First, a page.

Hold Tight Sew Along Banner web.jpg

The Hold Tight Sew Along tutorials are useful to anyone working with fabric and patchwork regardless what quilt is being made. In addition to my written posts, I’ve adding skill-building demonstration videos to further your learning experience. The videos support Weeks #1 through #3 and you’ll find these helpful videos on my Sew Along page. All the videos will be available on Week #1 of the sew along for those wanting to work ahead and will stay a permanent feature to resource in the future.

These blog posts serve to supplement the instructions but don't provide the detailed pattern information that you'll find in the PDF available for purchase. The Hold Tight pattern will have your material list, cutting requirements, full-size templates, and be fully illustrated. My supplementary blog posts are just that, supplementary and meant to guide you along as you sew and give general patchwork sewing information for anyone sewing curves.

Hold Tight Piecing.jpg

Even though I’ve labeled this pattern an intermediate skill level quilt pattern, I firmly believe that even a confident beginner can tackle curved patchwork with ease because you’ve completed the following:

  1. You’ve printed out the PDF instructions and templates to 100% scale (not borderless) onto US letter size paper and because you’ve cut your fabrics true to size (see Hold Tight Sew Along Week #2 post).

  2. You’re sewing with an accurate seam allowance. As with any patchwork sewing its imperative to stitch with an accurate 1/4” seam allowance. Take a moment to read the Seam Allowance section on my Perfect Patchwork tutorial.

I’ve prepared bonus videos for this week’s tutorial and you’ll find the Hold Tight Sew Along Week #3 parts 1 and 2 are extremely helpful for pinning, sewing, press, and squaring up your blocks. Find all the Hold Tight Sew Along videos on my Sew Along page.

Sewing Curves

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First image: To begin, find the center of an A and B shape and finger press a crease. With the largest A shape on the bottom (right side up), pin midpoints with the smaller B shape, right side down, on top.

Second image: Align a short, squared end of the B shape to the corner (straight) edge of the A shape and pin. Repeat on the other side.

Sewing Curves 2.jpg

Place the pinned pieces over your knee or a pressing form to help the curved pieces align. Place additional pins at equal distances so the curved edges match.

Sewing Curves 3.jpg

Using an accurate 1/4” seam allowance, stitch with a short (2.4-2.6) stitch length. Slowly sew the seam along the curve with the sewing machine needle in the down position. By having the needle lowered into the fabric when the machine is stopped this allows the presser foot to be raised and holds the fabric in place without loosing the needle position.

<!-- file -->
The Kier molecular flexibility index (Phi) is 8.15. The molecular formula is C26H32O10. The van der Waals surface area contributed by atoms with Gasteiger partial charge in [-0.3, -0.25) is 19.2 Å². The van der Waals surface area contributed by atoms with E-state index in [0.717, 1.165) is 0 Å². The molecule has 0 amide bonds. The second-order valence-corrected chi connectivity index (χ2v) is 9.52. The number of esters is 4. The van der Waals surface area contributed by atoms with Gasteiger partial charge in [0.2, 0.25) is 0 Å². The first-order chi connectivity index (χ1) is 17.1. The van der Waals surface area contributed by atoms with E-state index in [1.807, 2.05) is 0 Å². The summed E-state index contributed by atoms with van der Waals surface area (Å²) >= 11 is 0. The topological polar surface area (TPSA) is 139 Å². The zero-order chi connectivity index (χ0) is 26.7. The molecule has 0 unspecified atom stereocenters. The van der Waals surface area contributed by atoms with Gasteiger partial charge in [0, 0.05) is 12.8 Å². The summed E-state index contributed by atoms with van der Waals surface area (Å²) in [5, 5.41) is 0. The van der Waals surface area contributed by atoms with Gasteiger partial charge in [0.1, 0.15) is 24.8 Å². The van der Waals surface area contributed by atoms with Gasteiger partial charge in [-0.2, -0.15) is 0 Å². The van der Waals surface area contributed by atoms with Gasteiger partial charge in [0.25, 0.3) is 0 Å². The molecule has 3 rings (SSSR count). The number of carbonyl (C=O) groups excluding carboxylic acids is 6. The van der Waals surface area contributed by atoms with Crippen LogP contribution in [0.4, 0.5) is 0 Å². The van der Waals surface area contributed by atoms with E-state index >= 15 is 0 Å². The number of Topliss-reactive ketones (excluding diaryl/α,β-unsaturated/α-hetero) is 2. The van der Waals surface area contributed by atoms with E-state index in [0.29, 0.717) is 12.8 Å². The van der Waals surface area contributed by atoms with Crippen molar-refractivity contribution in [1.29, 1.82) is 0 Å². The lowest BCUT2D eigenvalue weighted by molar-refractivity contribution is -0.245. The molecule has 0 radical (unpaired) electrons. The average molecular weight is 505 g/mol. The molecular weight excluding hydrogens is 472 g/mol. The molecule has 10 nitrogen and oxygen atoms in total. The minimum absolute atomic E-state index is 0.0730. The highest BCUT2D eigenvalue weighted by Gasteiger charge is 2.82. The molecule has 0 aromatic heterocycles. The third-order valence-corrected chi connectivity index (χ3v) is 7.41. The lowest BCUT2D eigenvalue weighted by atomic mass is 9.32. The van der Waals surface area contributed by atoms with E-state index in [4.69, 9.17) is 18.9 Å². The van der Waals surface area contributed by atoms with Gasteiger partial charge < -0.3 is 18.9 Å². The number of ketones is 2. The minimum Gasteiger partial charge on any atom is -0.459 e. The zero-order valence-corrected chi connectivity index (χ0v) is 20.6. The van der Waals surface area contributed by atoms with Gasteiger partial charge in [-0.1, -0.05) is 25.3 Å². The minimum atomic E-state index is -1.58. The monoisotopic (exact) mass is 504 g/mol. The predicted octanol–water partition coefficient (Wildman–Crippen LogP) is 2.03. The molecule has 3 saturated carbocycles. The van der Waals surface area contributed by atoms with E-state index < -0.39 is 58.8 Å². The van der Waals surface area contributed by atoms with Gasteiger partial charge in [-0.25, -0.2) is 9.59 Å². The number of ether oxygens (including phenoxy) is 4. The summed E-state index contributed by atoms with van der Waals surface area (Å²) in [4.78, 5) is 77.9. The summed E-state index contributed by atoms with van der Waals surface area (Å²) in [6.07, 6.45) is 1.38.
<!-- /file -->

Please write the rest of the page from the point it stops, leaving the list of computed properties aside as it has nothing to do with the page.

Remove pins as you sew. Avoid pulling or pushing the pieces to be sewn so as not to stretch the bias curved edges. Continue to check that the raw edges are matched and lift presser foot to reduce any bulk in fabric before lowering and continuing to stitch.

Sewing Curves 4.jpg

Once two pieces have been sewn together, finger press the seam open. Press block in an up and down motion (not side to side) to avoid distorting the block.

Note: For this quilt I recommend pressing the seams open because it will be easier to assemble the quilt top and avoid bulky seams.

If you’re piecing a B/B/C block where three shapes are sewn to make a block, press the first seam open before proceeding to stitching the second seam. Once a block(s) are pieced, proceed to Squaring the Blocks.

Squaring the Blocks

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Use the Block Trimming Template found in the PDF and make a plastic template. Transfer all markings onto the plastic. See Week #2 blog post. I’ve added in some extra wiggle room into the Hold Tight blocks and they’ll need to be trimmed exactly to size for quilt assembly. Tip: Use rolled Washi tape to hold the plastic template in place while cutting. This also allows the template to easily be rotated when trimming a different side.

First image: For an A/B, align the square edge of the Block Trimming Template to the right angles of the A shape (lower left) as this piece will have the least amount of distortion from sewing.

Use the curve marking of the Block Trimming Template to match template with the curved seam on the block.

Second image: Before trimming the block to size, take a moment and make sure the seam allowance area of the Block Trimming Template is covering fabric on all sides and that the curve(s) of the template and block match and seam allowances are true. Trim sides as necessary to square the block.

Hold Tight Template Trimming 3.jpg

When trimming a B/B/C block, use both curve markings on the Block Trimming Template (see second image where the curved markings have been highlighted in black). Align template to block curves and double check that seam allowance is correct on all sides before trimming.

HoldTightSewAlong Sponsor.jpg